Simon Waters lectures at SARC and has been involved in the curation of Sonorities Festival since 2012. As well as being an academic and electroacoustic composer in his own right, Waters has had an extensive involvement in the arts, studying physical theatre and later working on music commissions for dance companies. His parents were visual artists and worked in art colleges. These experiences informed Waters’s approach when he took over the reins at Sonorities, introducing a ‘poly-sensoriality of experience’ that aimed to dispel the idea that musical events should only be about auditory experience. Sonorities started expanding outside of concerts and listening events in the Sonic Lab, to include installations, exhibitions, screening events, and club nights, which have so far taken place in galleries, museums, and other venues across the city. Where pre-2012 festivals seemed more exclusively aimed at academic audiences, recent editions feel much more inclusive and open to the general public.

Sonorities Festival 2018 involved an extensive programme of events in the Sonic Lab, as well as exhibitions in venues across the city, including Framewerk art gallery, QSS Gallery, and a live cinema performance of The Mirror (2018) by People like Us (Vicki Bennet) at Crescent Arts Centre (programmed in partnership with the Belfast Film Festival). A highlight of the 2018 festival was House Taken Over, curated by Ciara Hickey and Nora Hickey M’Sichili in their family home on Malone Road. The exhibition’s conception came from the discovery that their house was used as the Northern Ireland Intelligence Headquarters during the Second World War. Known then as Heathcote House, operatives based there would log information of enemy radio communications and forward these records to Bletchley Park for decryption. The works featured in the exhibition tapped into this idea of covert communication and spying. As a viewer, I felt implicated in the clandestine acts of listening and looking, while hunting for artworks concealed in parts of an otherwise functioning family home.[4]

Radiating from the Source

SARC’s impact on Belfast’s wider arts scene has been incalculable. Students coming through the centre’s undergraduate and postgraduate programmes have gone on to establish careers as musicians, composers, and visual artists; they have also set up record labels (for example the label RESIST, formed by Koichi Samuels). A new sound art collective, Umbrella, also operates through SARC, incorporating students, staff, and other artists interested in sound-based practices (me included). The collective aims to assemble a diverse range of practices by hosting anthology-style events in various settings. A recent climate change–themed showcase took place in the Soundscape Park Project – a small community garden in East Belfast that has twelve permanently installed outdoor speakers, for the transmission of sound – developed as a collaboration between SARC and Businesses in the Community NI.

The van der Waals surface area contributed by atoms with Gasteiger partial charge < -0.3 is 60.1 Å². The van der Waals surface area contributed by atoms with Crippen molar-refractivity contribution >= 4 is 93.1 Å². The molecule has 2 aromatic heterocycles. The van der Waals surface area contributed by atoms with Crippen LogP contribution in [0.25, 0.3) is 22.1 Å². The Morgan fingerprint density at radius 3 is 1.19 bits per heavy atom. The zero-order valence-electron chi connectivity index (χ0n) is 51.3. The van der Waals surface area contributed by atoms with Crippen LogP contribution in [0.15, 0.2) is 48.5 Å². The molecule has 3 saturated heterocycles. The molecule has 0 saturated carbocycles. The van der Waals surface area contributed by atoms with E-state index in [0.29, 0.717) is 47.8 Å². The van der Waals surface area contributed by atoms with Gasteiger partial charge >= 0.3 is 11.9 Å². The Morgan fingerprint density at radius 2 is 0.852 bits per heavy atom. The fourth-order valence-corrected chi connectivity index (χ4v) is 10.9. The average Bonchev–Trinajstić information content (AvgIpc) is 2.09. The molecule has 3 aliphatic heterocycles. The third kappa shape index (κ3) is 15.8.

One emerging artist to have benefitted from SARC’s training is Helena Hamilton. Originally studying at Belfast School of Art, Hamilton’s work began to shift towards sound-based ideas after a Graduate Residency at Belfast’s Flax Art Studios, after which, she undertook a taught MA in Sonic Art in 2013.[5] Hamilton concedes that her experiences at art college differed dramatically from her time at SARC, which she felt, at that time, was more focused upon compositional practice, with her classmates coming from disciplines involving music, sound design, and computer coding. She was the only student who came from a fine-art background. Nevertheless, her tutors (one of whom was Simon Waters) were encouraging, and Hamilton developed new strands of practice by incorporating complex, real-time generative aspects to her work by using computer programmes like MAX MSP. One performance-based work developed during this time was The Butterflies in My Brain (2014). The piece involves drawing onto an overhead projector, which houses four different microphones. A webcam maps where Hamilton draws, with different microphones being selected and filtered to create varying, real-time soundscapes. After submitting this work for assessment, Waters asked Hamilton to perform it as part of that year’s Sonorities Festival. I experienced the work as video piece within Hamilton’s solo exhibition Semblance and Event, which ran in 2018 at Millennium Court Arts Centre, Portadown. The exhibition vibrantly showcased the breadth of Hamilton’s practice, exploring the tactile interactions between the auditory and the visual, incorporating video, interactive sculptures, and works on paper. The centrepiece was her light sculpture, Untitled (with) (2018), made from a set of suspended florescent light bulb tubes, accompanied by a soundtrack composed of buzzing light sounds, which slowly evolves with subtle changes in light within in the gallery space. Hamilton is a prime example of an artist who has carved out a delicate niche for herself, between visual and sonic realms, in which she has been able to create original and compelling works.